9. A great French king was walking one day with the late Mr. B., when the king dropped his umbrella. Mr. B. instantly stooped down and picked it up. The king said in a very sweet tone, “Thank you.”

10. The Cam is the river Jordan. An unthinking mind may consider this a startling announcement. Let such an one pray for grace to read the mystery aright.

11. When I’ve lost a button off my trousers I go to the tailors’ and get a new one sewn on.

12. Faith and Works were walking one day on the road to Zion, when Works turned into a public-house, and said he would not go any further, at the same time telling Faith to go on by himself, and saying that “he should be only a drag upon him.” Faith accordingly

* Charles Clayton, M.A., of Gonville and Caius, Vicar of Holy Trinity, Cambridge, 1851-65. Died 1883.—A. T. B.

page 271 left Works in the ale-house, and went on. He had not gone far before he began to feel faint, and thought he had better turn back and wait for Works. He suited the action to the word, and finding Works in an advanced state of beer, fell to, and even surpassed that worthy in his potations. They then set to work and fought lustily, and would have done each other a mortal injury had not a Policeman providentially arrived, and walked them off to the station-house. As it was they were fined Five Shillings each, and it was a long time before they fully recovered.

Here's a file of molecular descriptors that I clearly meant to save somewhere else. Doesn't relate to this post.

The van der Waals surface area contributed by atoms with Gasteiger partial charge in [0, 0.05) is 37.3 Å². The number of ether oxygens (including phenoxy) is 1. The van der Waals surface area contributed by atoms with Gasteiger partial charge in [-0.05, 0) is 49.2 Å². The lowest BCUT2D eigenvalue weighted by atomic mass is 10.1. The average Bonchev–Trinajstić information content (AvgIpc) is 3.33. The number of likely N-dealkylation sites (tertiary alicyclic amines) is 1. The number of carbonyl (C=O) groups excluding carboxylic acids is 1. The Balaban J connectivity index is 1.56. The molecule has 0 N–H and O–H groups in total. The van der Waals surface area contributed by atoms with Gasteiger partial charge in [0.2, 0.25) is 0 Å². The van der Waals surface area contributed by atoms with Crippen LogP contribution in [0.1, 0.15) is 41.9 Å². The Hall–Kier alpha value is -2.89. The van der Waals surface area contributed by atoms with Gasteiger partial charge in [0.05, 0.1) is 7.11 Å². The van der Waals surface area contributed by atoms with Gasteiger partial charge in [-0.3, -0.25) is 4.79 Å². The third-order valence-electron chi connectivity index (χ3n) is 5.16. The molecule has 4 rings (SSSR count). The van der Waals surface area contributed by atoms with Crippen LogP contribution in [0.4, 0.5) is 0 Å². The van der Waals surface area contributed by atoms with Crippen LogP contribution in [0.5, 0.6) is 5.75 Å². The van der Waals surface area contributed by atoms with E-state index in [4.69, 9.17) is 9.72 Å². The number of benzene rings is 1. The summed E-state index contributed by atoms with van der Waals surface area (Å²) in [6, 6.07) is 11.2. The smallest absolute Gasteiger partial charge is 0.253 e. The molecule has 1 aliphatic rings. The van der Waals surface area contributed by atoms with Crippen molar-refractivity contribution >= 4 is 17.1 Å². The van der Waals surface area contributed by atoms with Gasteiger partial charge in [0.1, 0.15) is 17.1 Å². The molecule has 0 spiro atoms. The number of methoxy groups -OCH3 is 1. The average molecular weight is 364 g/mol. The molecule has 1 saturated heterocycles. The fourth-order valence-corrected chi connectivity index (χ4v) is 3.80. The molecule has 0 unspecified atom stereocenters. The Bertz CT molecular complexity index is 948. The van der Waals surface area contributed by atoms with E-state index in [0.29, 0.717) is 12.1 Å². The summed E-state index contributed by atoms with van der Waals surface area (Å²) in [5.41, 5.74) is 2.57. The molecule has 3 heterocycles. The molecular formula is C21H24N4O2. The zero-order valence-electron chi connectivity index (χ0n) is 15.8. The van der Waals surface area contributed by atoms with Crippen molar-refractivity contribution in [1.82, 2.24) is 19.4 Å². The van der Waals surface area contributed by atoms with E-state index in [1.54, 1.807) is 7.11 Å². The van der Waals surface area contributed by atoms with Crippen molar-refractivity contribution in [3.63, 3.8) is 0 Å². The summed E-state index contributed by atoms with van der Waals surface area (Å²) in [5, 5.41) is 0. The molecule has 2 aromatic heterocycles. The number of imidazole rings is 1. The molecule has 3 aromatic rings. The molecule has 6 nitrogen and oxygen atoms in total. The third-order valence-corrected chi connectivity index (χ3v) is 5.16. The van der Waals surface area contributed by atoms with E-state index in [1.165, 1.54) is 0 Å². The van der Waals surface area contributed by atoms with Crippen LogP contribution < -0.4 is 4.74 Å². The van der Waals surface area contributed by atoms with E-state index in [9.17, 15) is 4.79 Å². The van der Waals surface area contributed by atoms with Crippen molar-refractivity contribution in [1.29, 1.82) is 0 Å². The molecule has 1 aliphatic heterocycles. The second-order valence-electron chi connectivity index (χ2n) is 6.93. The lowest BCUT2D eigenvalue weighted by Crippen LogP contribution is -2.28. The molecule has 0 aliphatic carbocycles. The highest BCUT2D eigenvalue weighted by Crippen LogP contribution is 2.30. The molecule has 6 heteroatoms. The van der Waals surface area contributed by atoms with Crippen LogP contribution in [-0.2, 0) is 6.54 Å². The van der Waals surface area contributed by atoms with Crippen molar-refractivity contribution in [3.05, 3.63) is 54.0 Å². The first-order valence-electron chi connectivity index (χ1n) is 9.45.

13. What can 10 fools do among 300 sinners? They can do much harm, and had far better let the sinners seek peace their own way in the wilderness than ram it down their throats during the night.

14. Barnwell is a place near Cambridge. It is one of the descents into the infernal regions; nay, the infernal regions have there ascended to the upper earth, and are rampant. He that goeth by it shall be scorched, but he that seeketh it knowingly shall be devoured in the twinkling of an eye, and become withered as the grass at noonday.

15. Young men do not seem to consider that houses were made to pray in, as well as to eat and to drink in. Spiritual food is much more easily procured and far cheaper than bodily nutriment; that, perhaps, is the reason why many overlook it.

16. When we were children our nurses used to say, “Rock-a-bye baby on the tree top, when the bough bends the cradle will rock.” Do the nurses intend the wind to represent temptation and the storm of life, the tree-top ambition, and the cradle the body of the child in which the soul traverses life’s ocean? I page 272 cannot doubt all this passes through the nurses’ minds. Again, when they say, “Little Bo-peep has lost her sheep and doesn’t know where to find them; let them alone and they’ll come home with their tails all right behind them,” is Little Bo-peep intended for mother Church? Are the sheep our erring selves, and our subsequent return to the fold? No doubt of it.

17. A child will often eat of itself what no compulsion can induce it to touch. Men are disgusted with religion if it is placed before them at unseasonable times, in unseasonable places, and clothed in a most unseemly dress. Let them alone, and many will perhaps seek it for themselves, whom the world suspects not. A whited sepulchre is a very picturesque object, and I like it immensely, and I like a Sim too. But the whited sepulchre is an acknowledged humbug and most of the Sims are not, in my opinion, very far different.